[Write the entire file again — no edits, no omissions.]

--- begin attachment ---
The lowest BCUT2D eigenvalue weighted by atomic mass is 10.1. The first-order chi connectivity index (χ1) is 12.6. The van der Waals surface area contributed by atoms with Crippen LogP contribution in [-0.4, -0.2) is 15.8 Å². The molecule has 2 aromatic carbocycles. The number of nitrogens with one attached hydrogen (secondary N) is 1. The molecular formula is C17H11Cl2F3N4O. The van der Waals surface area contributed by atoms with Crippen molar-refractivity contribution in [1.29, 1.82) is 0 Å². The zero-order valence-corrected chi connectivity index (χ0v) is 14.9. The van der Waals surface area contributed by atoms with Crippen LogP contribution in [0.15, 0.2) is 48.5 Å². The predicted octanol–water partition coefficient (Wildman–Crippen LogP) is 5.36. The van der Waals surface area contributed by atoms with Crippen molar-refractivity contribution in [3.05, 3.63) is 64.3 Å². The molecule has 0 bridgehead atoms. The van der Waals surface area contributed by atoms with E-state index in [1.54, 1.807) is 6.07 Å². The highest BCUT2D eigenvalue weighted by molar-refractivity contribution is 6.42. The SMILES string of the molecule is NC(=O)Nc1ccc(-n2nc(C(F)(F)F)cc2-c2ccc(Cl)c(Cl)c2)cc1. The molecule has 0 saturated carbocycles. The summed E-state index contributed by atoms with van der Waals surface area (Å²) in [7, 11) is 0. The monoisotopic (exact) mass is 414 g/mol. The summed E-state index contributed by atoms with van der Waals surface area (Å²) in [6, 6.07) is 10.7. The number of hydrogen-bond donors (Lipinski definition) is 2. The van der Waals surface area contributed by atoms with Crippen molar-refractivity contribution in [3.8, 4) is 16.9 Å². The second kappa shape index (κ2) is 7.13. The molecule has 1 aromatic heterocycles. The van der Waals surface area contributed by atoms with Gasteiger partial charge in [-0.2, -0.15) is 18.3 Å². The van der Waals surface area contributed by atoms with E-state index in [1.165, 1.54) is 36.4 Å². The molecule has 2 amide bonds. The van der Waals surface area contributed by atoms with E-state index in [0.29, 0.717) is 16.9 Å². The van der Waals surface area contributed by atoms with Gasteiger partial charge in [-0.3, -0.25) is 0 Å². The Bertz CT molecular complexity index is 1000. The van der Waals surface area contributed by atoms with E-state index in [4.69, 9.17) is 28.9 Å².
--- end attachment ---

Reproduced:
The lowest BCUT2D eigenvalue weighted by atomic mass is 10.1. The first-order chi connectivity index (χ1) is 12.6. The van der Waals surface area contributed by atoms with Crippen LogP contribution in [-0.4, -0.2) is 15.8 Å². The molecule has 2 aromatic carbocycles. The number of nitrogens with one attached hydrogen (secondary N) is 1. The molecular formula is C17H11Cl2F3N4O. The van der Waals surface area contributed by atoms with Crippen molar-refractivity contribution in [1.29, 1.82) is 0 Å². The zero-order valence-corrected chi connectivity index (χ0v) is 14.9. The van der Waals surface area contributed by atoms with Crippen LogP contribution in [0.15, 0.2) is 48.5 Å². The predicted octanol–water partition coefficient (Wildman–Crippen LogP) is 5.36. The van der Waals surface area contributed by atoms with Crippen molar-refractivity contribution in [3.05, 3.63) is 64.3 Å². The molecule has 0 bridgehead atoms. The van der Waals surface area contributed by atoms with E-state index in [1.54, 1.807) is 6.07 Å². The highest BCUT2D eigenvalue weighted by molar-refractivity contribution is 6.42. The SMILES string of the molecule is NC(=O)Nc1ccc(-n2nc(C(F)(F)F)cc2-c2ccc(Cl)c(Cl)c2)cc1. The molecule has 0 saturated carbocycles. The summed E-state index contributed by atoms with van der Waals surface area (Å²) in [7, 11) is 0. The monoisotopic (exact) mass is 414 g/mol. The summed E-state index contributed by atoms with van der Waals surface area (Å²) in [6, 6.07) is 10.7. The number of hydrogen-bond donors (Lipinski definition) is 2. The van der Waals surface area contributed by atoms with Crippen molar-refractivity contribution in [3.8, 4) is 16.9 Å². The second kappa shape index (κ2) is 7.13. The molecule has 1 aromatic heterocycles. The van der Waals surface area contributed by atoms with Gasteiger partial charge in [-0.2, -0.15) is 18.3 Å². The van der Waals surface area contributed by atoms with E-state index in [1.165, 1.54) is 36.4 Å². The molecule has 2 amide bonds. The van der Waals surface area contributed by atoms with E-state index in [0.29, 0.717) is 16.9 Å². The van der Waals surface area contributed by atoms with Gasteiger partial charge in [-0.3, -0.25) is 0 Å². The Bertz CT molecular complexity index is 1000. The van der Waals surface area contributed by atoms with E-state index in [4.69, 9.17) is 28.9 Å².